Michael Vick, Sam Bradford and Blaine Gabbert have two things in common. One, they quarterback losing teams that rank in the bottom six in the NFL in scoring. Two, they all have a better quarterback rating than Andrew Luck, who has helped lead the Colts to a 9-4 record and a 22.5 points-per-game average that ranks 17th in the league.
The deficiencies of the quarterback rating metric are well-documented, but it is particularly ineffective when it comes to evaluating the performance of young signalcallers. That's because the formula - which is far too complicated to explain in a space such as this - is structured so that it rewards efficiency more than actual performance. Completion percentage, touchdowns per attempt and interceptions per attempt are three of the four categories used to calculate the NFL's version of the quarterback rating. And as we all know, offensive coordinators tend orchestrate game plans in a more conservative manner with an inexperienced quarterback at the helm. While that approach might be good for a quarterback's rating, it isn't necessarily good for winning.
Look at it from a microscopic point of view. Let's say Rookie A faces Rookie B in a game. On their first two drives of the game, both quarterbacks face a third-and-10. Rookie A checks down on both third-down plays, completing passes for 7 and 8 yards. He is 2-for-2 for 15 yards, but his team has to punt both times. Rookie B, on the other hand, throws a deep incompletion on his first drive to force a punt. But on his next third-and-10, Rookie B hits a wide receiver for 15 yards and a first down. Rookie B is 1-for-2 for 15 yards, giving him a lower quarterback rating. But clearly, Rookie B has done more in this small sample size to increase his team's chances of scoring.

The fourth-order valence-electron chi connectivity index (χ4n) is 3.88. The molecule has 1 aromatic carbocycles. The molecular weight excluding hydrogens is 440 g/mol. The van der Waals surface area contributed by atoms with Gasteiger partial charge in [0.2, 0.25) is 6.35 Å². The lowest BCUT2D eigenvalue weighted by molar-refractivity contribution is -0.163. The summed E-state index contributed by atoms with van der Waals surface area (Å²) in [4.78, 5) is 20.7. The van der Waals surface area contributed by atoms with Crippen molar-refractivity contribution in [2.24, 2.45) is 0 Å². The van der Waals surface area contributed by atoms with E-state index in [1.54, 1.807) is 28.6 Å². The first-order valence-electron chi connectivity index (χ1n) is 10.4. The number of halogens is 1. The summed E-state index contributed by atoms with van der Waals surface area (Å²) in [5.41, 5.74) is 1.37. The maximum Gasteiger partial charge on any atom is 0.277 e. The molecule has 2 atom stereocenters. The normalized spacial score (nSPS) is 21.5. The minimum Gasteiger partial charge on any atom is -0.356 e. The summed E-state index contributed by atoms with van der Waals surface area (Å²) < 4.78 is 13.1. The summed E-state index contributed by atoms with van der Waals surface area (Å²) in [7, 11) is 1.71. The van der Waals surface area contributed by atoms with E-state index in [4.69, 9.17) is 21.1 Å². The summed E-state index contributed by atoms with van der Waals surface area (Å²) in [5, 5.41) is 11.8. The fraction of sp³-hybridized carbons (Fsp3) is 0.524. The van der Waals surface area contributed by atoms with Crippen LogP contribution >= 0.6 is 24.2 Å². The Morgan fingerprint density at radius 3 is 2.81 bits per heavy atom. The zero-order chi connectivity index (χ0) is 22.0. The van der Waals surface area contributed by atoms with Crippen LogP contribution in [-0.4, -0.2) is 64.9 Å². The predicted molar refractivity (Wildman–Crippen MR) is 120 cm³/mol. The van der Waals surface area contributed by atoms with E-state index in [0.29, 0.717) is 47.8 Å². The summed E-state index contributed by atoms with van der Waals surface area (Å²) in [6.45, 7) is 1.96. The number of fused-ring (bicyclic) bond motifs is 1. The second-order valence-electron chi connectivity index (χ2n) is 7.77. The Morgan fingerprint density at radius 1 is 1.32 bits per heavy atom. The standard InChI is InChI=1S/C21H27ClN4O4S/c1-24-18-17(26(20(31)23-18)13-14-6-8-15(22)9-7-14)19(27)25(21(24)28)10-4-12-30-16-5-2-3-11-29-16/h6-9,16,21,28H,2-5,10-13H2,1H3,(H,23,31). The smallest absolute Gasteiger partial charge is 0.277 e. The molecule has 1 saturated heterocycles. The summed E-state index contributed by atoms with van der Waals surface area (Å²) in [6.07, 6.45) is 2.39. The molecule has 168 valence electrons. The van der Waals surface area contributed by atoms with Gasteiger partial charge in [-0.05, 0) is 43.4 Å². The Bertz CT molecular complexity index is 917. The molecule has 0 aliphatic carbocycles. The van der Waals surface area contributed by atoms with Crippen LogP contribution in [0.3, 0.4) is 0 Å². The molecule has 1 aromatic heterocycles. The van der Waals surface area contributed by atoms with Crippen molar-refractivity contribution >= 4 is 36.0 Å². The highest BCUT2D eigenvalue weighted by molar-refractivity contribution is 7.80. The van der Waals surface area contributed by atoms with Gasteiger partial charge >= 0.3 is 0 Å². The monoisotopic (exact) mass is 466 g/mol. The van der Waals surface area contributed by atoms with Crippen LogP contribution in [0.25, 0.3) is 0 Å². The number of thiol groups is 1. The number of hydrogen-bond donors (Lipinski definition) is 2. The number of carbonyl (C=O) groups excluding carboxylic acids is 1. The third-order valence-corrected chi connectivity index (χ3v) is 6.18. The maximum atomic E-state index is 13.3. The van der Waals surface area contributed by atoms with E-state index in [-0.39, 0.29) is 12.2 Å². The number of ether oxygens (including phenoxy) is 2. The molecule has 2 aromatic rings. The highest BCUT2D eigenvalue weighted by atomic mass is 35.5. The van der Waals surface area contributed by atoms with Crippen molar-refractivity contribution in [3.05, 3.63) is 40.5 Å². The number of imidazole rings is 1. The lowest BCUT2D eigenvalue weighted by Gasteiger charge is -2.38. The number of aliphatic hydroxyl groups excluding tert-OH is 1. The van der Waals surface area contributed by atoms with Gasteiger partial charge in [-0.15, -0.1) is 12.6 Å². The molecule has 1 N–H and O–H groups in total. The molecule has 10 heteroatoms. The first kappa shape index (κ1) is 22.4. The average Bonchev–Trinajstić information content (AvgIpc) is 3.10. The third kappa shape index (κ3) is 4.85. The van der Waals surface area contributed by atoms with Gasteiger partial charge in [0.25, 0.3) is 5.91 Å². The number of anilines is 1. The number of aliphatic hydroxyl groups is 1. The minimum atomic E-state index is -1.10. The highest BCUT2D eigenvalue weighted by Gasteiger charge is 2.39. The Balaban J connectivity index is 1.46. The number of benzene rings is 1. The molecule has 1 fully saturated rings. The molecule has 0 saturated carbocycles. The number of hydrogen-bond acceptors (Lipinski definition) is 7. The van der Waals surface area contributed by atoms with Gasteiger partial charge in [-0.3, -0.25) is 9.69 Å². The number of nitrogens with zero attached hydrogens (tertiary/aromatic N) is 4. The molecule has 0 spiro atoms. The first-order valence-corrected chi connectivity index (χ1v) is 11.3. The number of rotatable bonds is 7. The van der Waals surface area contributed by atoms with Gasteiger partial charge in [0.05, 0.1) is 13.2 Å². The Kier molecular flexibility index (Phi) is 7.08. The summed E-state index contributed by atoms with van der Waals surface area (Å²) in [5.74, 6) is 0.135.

Luck's brilliance is quantified best when you look at the Colts' performance on third down. Heading into Week 15, Indy had tallied first downs on 40.6 percent of its third-down passing attempts, which ranked ninth in the NFL. The teams ranked in front of them feature a who's who of quarterbacks: the Patriots, Broncos, Falcons, Cowboys, Lions, Steelers, Saints and Packers. Only the Packers faced a longer average to-go situation on those plays (an average of third-and-7.81 compared to the Colts' third-and-7.75). Luck's 1,101 passing yards on third down were second-most in the game behind Matthew Stafford.
So, with all that said, I'm leaning toward taking the Texans at -9 this week. As impressive as Luck has been this season, the Colts are in playoff contention only because they have played the easiest schedule in the NFL (according to ESPN's strength-of-schedule calculations). Their only two victories against teams with winning records came against the Packers in Week 5, and against the fraudulent Vikings in Week 2. When they do lose to a superior opponent, they lose bad: 41-21 to the Bears, 35-9 to the Jets, and 59-24 to the Patriots. The thing all three of those teams have in common is a veteran defensive coaching staff. The most impressive part of Luck's game has been his ability to complete passes with defensive lineman hanging on his shoulder pads. The Colts' pass protection has been brutal, and I'm not sure that even Luck is good enough to weave his way through the stout Texans front seven that is sure to engulf him. I'll be rooting for him, because it is impossible not to root for this Indianpolis team. But I'll be betting against him.
Take the charge
I finally gave up on taking the Chargers in my pool last week, which of course meant that it was the week that they finally covered. Let's hope they make it two in a row, because I like them at -3 at home against the Panthers.
Winners and losers
You can't ignore the Cowboys' struggles in December, nor can you ignore Mike Tomlin's track record in crunch time. There are winning teams, and there are losing teams. As depleted as the Steelers have been this season, they are winners, and I'll take the +1 on the road.
Rounding it out